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Finance Minister Jim Flaherty unveils his plan for a national securities regulator during a news conference in Ottawa on May 26, 2010. (BLAIR GABLE/REUTERS)
Finance Minister Jim Flaherty unveils his plan for a national securities regulator during a news conference in Ottawa on May 26, 2010. (BLAIR GABLE/REUTERS)

Flaherty plans national securities regulator over provincial objections Add to ...

The Harper government is serving notice that it will impose a federal regulator on Canada’s securities markets if it can’t win sufficient backing from provinces for a jointly-run approach.

The federal version of this regulator would have to be more limited in scope than Ottawa would prefer because of a 2011 Supreme Court decision that recognized it shares power over securities with the provinces.

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The ultimatum, delivered in the 2013 federal budget Thursday, comes after six years of efforts by Finance Minister Jim Flaherty to build support for a common securities regulator among mostly hesitant premiers.

The Harper government wants to replace the patchwork oversight of 13 separate provincial and territorial regulators with a single system run jointly by the provinces and Ottawa – one that could reduce costs for businesses and more efficiently police capital markets.

“Canada is the only industrialized country without a national securities regulator,” the budget notes. “By pooling provincial, territorial and federal jurisdiction and expertise, Canada could have a world-leading securities regulatory regime.”

Only Ontario and British Columbia have publicly endorsed Mr. Flaherty’s push for a common regulator. Many other provinces, such as Quebec, have balked at what they consider an intrusion into their jurisdiction. Ontario represents close to 50 per cent of the capital markets in question and B.C. about 14 per cent.

In the 2013 budget, the Harper government says it’s confident it can act alone, if necessary, because of a December, 2011, Supreme Court ruling that laid to rest questions of how much power Ottawa holds when it comes to regulating the sale and trading of stocks, bonds and other market instruments. The Conservatives had asked the court to pronounce on the matter.

Citing the court decision Thursday, the government said the highest court in the land has confirmed Ottawa has the authority to act to maintain the “integrity and stability of the financial system and preserving fair, efficient and competitive national capital markets” across Canada.

But this judicial ruling also placed limits on what Ottawa could do alone and any federal regulator envisioned by Mr. Flaherty would be an inferior regulator to what the Tories are trying to get the provinces to jointly run.

“This will include the capacity to monitor, prevent and respond to systemic risks emerging from capital markets,” the budget said. “A federal capital markets regulatory framework would be applied consistently on a national basis and would not displace provincial securities commissions, which would still manage the day-to-day regulation of securities activities.”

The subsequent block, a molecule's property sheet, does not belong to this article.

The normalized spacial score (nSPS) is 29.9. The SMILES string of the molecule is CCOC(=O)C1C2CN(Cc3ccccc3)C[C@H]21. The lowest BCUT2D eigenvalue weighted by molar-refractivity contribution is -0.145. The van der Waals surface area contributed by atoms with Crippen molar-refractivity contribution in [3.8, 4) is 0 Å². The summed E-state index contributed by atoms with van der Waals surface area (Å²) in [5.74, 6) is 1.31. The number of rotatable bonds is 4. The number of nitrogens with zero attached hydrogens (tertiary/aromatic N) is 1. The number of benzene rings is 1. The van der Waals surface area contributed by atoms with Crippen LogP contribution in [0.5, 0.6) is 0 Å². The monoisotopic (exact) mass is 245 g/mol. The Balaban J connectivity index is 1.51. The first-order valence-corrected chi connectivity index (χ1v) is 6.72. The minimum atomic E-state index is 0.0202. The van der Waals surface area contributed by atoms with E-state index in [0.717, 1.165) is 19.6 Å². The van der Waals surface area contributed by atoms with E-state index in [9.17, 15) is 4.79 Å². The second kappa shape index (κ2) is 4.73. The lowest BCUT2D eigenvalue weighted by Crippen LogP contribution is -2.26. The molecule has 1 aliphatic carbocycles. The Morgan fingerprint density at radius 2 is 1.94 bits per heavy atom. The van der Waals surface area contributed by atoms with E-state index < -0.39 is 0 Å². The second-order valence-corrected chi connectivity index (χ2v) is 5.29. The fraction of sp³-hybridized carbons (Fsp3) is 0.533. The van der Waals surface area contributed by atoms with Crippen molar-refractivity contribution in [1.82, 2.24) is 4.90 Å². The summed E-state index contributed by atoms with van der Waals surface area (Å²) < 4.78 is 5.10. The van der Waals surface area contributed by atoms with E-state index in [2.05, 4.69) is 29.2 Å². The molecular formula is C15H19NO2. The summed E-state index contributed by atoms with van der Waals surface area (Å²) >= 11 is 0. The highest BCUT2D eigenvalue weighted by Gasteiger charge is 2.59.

In this carrot-and-stick approach, Ottawa is asking for more provinces to sign on to a collaborative regulator or prepare for a federal watchdog to take over the field.

“The government would be prepared to delegate the administration of its own securities legislation to a common securities regulator if a critical mass of provinces and territories were willing to do the same,” the budget says.

Federal officials declined to say what constitutes a critical mass for the government.

But sources say Ottawa will forgo creating a federal regulator if Ontario, B.C. and Alberta agree to collaborate on a common system.

“If a timely agreement cannot be reached, the government will propose legislation to ensure it can carry out its regulatory responsibilities The federal government has been actively negotiating with Alberta, but officials in Ottawa say Premier Alison Redford’s administration is concerned about supporting a move that the opposition Wild Rose party might attack as a giveaway of provincial power.

Mr. Flaherty regularly points to the 2007 Canadian financial crisis caused by problems with asset-backed commercial paper.

The provinces turned to Ottawa to solve the problem – a turn of events the Finance Minister said demonstrates the need for a stronger national approach to securities regulation.

Ian Russell, President and CEO of the Investment Industry Association of Canada, applauded Mr. Flaherty’s efforts to enact a common securities regulator.

“We are pleased the government has taken this decisive action. In an era of global regulatory reform, our country needs a strong national voice to ensure the interests of Canadian market participants are properly heard,” said Russell.

Ian Russell, President and CEO of the Investment Industry Association of Canada, applauded Mr. Flaherty’s efforts to enact a common securities regulator.

“We are pleased the government has taken this decisive action. In an era of global regulatory reform, our country needs a strong national voice to ensure the interests of Canadian market participants are properly heard,” said Russell.

 

With a report from Janet McFarland in Toronto

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